Notalgia paresthetica

Notalgia paresthetica

Joanna Wallengren

Evidence Levels:  A Double-blind study  B Clinical trial ≥ 20 subjects  C Clinical trial < 20 subjects  D Series ≥ 5 subjects  E Anecdotal case reports


Notalgia paresthetica is a unilateral sensory neuropathy characterized by pruritus or burning pain at the medial inferior tip of the scapula. Accompanying pigmentation or mild lichenification are secondary to scratching. Occasionally the distribution may be bilateral, and a few hereditary cases have been described. Pruritus is believed to result from nerve impingement or chronic nerve trauma.

Management strategy

Treatment aims to reduce the itch by altering peripheral or central nerve transmission. Topical corticosteroids are generally ineffective unless secondary inflammation is present.

Topical capsaicin 0.025% three times daily for 5 weeks depletes sensory nerve transmitters in the skin. In case of relapse, the treatment may be repeated for a few days or weeks until pruritus subsides. Capsaicin may be applied in higher concentrations such as 0.075% or 0.1%; with increasing concentrations there is more burning but the desensitization of the skin occurs sooner. High-dose (8%) capsaicin patch, licenced for intractable pain syndromes, should be used with restriction.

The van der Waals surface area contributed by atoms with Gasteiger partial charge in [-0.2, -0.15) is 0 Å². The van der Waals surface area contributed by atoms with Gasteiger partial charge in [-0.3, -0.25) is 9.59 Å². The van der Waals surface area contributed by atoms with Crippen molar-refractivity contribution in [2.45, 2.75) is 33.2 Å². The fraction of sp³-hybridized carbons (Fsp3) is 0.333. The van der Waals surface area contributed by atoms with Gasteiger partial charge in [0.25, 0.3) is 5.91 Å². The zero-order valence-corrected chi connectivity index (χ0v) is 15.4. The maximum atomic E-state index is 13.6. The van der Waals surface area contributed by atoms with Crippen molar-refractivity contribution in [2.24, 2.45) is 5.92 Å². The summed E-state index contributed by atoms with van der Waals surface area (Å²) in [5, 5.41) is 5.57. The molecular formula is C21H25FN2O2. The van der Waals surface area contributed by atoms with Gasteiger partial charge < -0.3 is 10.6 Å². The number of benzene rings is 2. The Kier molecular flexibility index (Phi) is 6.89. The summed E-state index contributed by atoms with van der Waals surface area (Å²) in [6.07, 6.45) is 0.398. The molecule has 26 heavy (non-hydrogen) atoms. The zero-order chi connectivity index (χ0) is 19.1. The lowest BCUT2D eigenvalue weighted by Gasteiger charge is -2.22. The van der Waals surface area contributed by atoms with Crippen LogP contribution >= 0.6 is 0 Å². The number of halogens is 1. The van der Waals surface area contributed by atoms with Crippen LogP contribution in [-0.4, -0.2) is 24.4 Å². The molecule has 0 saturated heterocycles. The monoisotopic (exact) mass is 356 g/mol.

Local anesthesia with 5% lidocaine patch twice daily blocks peripheral nerve transmission, but there is a risk for contact allergy to the anesthetic

Daily electrical stimulation using cutaneous field stimulation (CFS) or TENS for 2 to 5 weeks has been tried with good results, the pruritus relapsing gradually.

Deep intramuscular acupuncture to the paravertebral muscles in the T2–T6 dermatome once a week until the pruritus subsides, as well as spinal physiotherapy, has been reported in a few cases. Also, single treatments with botulinum toxin or an anesthetic block have been described in anecdotal case reports. The reduction of itch due to these treatments may last for months or years.

Oral therapy may be preferred in patients in whom repeated topical treatments may be difficult to perform. Anticonvulsants such as gabapentin or oxcarbazepin alter central nerve transmission.

Most of these treatments offer only transient relief and there is a considerable risk of relapse upon discontinuation of treatment.

Specific investigations

Aug 7, 2016 | Posted by in Dermatology | Comments Off on Notalgia paresthetica
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